1The Lord had said to Abram, “Go from your country, your people and your father’s household to the land I will show you. 2 “I will make you into a great nation, and I will bless you; I will make your name great, and you will be a blessing.[a] 3 I will bless those who bless you, and whoever curses you I will curse; and all peoples on earth will be blessed through you.”
This is the first time God speaks to Abram, yet there is no introduction like "Hi, this is Yahweh or El Shaddai speaking" (see Gen 17:1), no foreword that Abram was a righteous man, similar to what we find with Noah "for you have I found righteous before me" (Gen 7:1), just "leave your country and people and I will make you great". The obvious question is: Why does Abram deserve all this?
In Gen 17:1, for example, God tells Abram "walk in my ways and I will make you a great nation". This makes a lot of sense. But leaving one's country doesn't seem to be a good enough reason for a god to bestow all these blessings upon Abram; and besides, Abram was heading to Canaan before god told him to do so as is evident from 11:31, so this was not much of a big deal for Abram. It would seem more appropriate if chapter 12 started with something like verse 17:1, which includes a proper introduction, that is name of the particular god speaking, and the basis of the covenant "you walk in my ways, and I in turn will bless you". However, the first time god reveals himself to Abram, he receives a very cold introduction, and the covenant god makes with him seems to be unconditional, that is without any expectations of Abram to walk in his ways or do anything to deserve his blessing. Why doesn't God (or should I say the biblical author) ask anything from Abram before promising him all that, or at least explain why he chose Abram from all the other people out there?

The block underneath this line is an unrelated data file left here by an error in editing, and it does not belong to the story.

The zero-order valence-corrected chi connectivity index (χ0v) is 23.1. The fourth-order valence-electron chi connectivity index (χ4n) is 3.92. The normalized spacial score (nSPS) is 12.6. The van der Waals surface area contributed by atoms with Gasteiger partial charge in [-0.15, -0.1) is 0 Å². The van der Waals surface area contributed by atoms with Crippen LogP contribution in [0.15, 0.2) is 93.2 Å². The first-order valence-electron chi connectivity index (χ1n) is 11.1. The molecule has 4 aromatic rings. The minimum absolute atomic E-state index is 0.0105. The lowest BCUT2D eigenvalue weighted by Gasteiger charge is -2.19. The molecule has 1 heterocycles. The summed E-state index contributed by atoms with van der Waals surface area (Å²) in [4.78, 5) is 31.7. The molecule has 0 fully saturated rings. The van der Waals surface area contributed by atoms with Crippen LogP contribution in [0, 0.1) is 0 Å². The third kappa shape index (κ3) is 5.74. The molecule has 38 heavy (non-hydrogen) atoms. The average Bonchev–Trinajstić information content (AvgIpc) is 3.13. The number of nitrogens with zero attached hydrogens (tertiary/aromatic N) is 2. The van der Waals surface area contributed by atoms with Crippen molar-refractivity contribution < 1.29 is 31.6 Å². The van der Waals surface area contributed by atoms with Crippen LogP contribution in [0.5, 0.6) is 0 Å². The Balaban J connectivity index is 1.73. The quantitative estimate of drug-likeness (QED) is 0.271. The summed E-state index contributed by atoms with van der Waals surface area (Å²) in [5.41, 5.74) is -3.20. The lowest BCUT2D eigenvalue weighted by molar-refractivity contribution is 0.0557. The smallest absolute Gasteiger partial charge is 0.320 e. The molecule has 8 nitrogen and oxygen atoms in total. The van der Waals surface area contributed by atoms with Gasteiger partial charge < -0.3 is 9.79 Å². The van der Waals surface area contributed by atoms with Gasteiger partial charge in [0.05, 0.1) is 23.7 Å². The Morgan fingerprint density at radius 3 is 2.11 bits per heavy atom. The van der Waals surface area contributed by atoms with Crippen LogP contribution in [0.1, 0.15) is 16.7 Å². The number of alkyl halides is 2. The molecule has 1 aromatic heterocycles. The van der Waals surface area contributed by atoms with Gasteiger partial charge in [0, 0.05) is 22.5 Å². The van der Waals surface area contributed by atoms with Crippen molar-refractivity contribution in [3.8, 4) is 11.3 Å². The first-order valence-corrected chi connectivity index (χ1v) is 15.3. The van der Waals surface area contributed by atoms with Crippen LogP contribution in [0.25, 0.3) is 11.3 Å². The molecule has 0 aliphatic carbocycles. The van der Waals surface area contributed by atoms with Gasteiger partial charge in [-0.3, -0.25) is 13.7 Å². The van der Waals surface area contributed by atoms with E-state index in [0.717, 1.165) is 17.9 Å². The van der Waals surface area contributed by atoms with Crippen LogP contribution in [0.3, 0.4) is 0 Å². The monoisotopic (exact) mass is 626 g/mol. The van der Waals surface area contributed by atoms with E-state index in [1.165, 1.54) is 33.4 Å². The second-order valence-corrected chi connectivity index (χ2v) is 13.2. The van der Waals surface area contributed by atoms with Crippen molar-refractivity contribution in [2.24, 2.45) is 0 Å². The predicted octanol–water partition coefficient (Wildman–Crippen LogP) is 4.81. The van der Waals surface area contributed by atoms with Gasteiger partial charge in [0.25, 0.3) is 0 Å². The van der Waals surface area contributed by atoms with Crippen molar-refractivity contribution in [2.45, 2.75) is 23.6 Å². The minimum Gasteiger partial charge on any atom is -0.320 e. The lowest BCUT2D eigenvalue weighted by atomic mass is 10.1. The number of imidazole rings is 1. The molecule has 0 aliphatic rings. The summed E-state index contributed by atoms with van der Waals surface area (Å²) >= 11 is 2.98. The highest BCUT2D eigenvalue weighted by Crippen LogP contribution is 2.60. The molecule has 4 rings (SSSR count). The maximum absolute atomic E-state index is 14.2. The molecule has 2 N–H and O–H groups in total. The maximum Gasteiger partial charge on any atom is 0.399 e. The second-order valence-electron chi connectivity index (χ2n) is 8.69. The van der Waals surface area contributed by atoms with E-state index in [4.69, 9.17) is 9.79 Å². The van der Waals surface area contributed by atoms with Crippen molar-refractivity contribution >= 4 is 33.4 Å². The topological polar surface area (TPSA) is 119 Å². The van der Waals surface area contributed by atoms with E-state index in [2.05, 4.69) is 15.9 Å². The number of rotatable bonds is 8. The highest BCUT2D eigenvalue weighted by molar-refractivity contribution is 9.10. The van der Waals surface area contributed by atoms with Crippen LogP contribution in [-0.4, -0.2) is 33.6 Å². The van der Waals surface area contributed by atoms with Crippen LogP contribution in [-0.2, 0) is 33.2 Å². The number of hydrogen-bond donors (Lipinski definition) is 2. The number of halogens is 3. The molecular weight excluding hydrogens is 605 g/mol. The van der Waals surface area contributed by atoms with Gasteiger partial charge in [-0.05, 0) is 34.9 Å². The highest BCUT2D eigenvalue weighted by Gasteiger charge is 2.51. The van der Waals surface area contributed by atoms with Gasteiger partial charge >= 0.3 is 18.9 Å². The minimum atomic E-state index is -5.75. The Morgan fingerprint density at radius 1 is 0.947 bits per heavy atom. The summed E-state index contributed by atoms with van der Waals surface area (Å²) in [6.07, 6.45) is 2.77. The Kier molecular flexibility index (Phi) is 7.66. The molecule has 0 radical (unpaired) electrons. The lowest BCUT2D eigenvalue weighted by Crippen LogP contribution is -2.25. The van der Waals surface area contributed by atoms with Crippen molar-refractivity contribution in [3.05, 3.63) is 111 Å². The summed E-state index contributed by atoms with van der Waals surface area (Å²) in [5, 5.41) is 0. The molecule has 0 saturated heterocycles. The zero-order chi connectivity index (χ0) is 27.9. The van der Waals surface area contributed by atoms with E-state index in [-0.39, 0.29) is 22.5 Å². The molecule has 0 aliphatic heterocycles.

Introducing one's name seems to be the protocol in the rest of the bible. See for example Gen 28:13 and Exodus 3:6 where god first introduces himself to Jacob and Moses. However, this question is only secondary to the main question (of why this covenant is so different) as there are some exceptions to this rule.